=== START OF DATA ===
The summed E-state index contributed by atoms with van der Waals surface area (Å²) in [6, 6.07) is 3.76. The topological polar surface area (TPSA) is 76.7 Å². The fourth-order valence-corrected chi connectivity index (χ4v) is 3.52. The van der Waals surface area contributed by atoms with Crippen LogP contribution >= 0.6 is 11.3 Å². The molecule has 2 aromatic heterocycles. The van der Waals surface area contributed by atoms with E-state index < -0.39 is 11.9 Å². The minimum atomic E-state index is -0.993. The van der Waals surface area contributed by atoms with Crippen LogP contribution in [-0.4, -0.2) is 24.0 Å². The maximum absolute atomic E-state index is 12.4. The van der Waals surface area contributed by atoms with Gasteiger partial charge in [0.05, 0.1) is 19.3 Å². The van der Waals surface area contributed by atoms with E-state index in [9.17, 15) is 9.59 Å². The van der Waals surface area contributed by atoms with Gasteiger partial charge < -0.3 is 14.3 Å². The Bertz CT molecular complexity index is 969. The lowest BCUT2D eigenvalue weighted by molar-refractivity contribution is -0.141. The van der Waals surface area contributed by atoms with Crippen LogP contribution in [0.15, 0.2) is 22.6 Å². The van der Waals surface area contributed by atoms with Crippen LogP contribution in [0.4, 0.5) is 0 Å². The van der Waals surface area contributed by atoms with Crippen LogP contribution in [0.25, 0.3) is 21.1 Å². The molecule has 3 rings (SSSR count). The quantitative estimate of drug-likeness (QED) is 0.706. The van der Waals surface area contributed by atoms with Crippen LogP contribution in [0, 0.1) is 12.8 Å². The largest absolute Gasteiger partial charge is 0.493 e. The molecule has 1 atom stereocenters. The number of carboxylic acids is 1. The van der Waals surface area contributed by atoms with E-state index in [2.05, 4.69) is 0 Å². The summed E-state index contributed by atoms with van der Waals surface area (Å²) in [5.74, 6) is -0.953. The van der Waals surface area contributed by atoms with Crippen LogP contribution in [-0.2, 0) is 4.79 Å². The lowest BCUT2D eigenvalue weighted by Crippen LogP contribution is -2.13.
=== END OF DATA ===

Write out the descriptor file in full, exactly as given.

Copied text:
The summed E-state index contributed by atoms with van der Waals surface area (Å²) in [6, 6.07) is 3.76. The topological polar surface area (TPSA) is 76.7 Å². The fourth-order valence-corrected chi connectivity index (χ4v) is 3.52. The van der Waals surface area contributed by atoms with Crippen LogP contribution >= 0.6 is 11.3 Å². The molecule has 2 aromatic heterocycles. The van der Waals surface area contributed by atoms with E-state index < -0.39 is 11.9 Å². The minimum atomic E-state index is -0.993. The van der Waals surface area contributed by atoms with Crippen LogP contribution in [-0.4, -0.2) is 24.0 Å². The maximum absolute atomic E-state index is 12.4. The van der Waals surface area contributed by atoms with Gasteiger partial charge in [0.05, 0.1) is 19.3 Å². The van der Waals surface area contributed by atoms with E-state index in [9.17, 15) is 9.59 Å². The van der Waals surface area contributed by atoms with Gasteiger partial charge < -0.3 is 14.3 Å². The Bertz CT molecular complexity index is 969. The lowest BCUT2D eigenvalue weighted by molar-refractivity contribution is -0.141. The van der Waals surface area contributed by atoms with Crippen LogP contribution in [0.15, 0.2) is 22.6 Å². The van der Waals surface area contributed by atoms with Crippen LogP contribution in [0.4, 0.5) is 0 Å². The van der Waals surface area contributed by atoms with Crippen LogP contribution in [0.25, 0.3) is 21.1 Å². The molecule has 3 rings (SSSR count). The quantitative estimate of drug-likeness (QED) is 0.706. The van der Waals surface area contributed by atoms with Crippen LogP contribution in [0, 0.1) is 12.8 Å². The largest absolute Gasteiger partial charge is 0.493 e. The molecule has 1 atom stereocenters. The number of carboxylic acids is 1. The van der Waals surface area contributed by atoms with E-state index in [2.05, 4.69) is 0 Å². The summed E-state index contributed by atoms with van der Waals surface area (Å²) in [5.74, 6) is -0.953. The van der Waals surface area contributed by atoms with Crippen LogP contribution in [-0.2, 0) is 4.79 Å². The lowest BCUT2D eigenvalue weighted by Crippen LogP contribution is -2.13.